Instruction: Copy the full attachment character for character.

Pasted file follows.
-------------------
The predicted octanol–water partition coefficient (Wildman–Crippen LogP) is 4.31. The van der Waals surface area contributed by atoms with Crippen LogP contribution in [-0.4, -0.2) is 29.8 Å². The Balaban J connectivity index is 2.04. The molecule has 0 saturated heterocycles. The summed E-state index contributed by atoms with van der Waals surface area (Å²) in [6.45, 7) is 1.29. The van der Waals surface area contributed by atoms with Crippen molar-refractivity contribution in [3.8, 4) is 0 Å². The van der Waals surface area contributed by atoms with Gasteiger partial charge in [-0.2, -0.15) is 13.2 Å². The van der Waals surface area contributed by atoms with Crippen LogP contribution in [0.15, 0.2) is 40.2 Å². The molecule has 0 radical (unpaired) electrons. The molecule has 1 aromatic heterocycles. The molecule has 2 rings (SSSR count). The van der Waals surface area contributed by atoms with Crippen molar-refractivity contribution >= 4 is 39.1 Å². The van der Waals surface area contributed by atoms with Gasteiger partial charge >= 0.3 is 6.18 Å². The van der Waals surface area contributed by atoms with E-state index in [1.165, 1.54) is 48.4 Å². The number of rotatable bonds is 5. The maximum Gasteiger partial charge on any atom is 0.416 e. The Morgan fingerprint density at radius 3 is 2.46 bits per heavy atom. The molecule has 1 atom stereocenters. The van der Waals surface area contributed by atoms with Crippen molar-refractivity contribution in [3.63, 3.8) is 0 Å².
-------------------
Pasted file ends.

The predicted octanol–water partition coefficient (Wildman–Crippen LogP) is 4.31. The van der Waals surface area contributed by atoms with Crippen LogP contribution in [-0.4, -0.2) is 29.8 Å². The Balaban J connectivity index is 2.04. The molecule has 0 saturated heterocycles. The summed E-state index contributed by atoms with van der Waals surface area (Å²) in [6.45, 7) is 1.29. The van der Waals surface area contributed by atoms with Crippen molar-refractivity contribution in [3.8, 4) is 0 Å². The van der Waals surface area contributed by atoms with Gasteiger partial charge in [-0.2, -0.15) is 13.2 Å². The van der Waals surface area contributed by atoms with Crippen LogP contribution in [0.15, 0.2) is 40.2 Å². The molecule has 0 radical (unpaired) electrons. The molecule has 1 aromatic heterocycles. The molecule has 2 rings (SSSR count). The van der Waals surface area contributed by atoms with Crippen molar-refractivity contribution >= 4 is 39.1 Å². The van der Waals surface area contributed by atoms with Gasteiger partial charge >= 0.3 is 6.18 Å². The van der Waals surface area contributed by atoms with E-state index in [1.165, 1.54) is 48.4 Å². The number of rotatable bonds is 5. The maximum Gasteiger partial charge on any atom is 0.416 e. The Morgan fingerprint density at radius 3 is 2.46 bits per heavy atom. The molecule has 1 atom stereocenters. The van der Waals surface area contributed by atoms with Crippen molar-refractivity contribution in [3.63, 3.8) is 0 Å².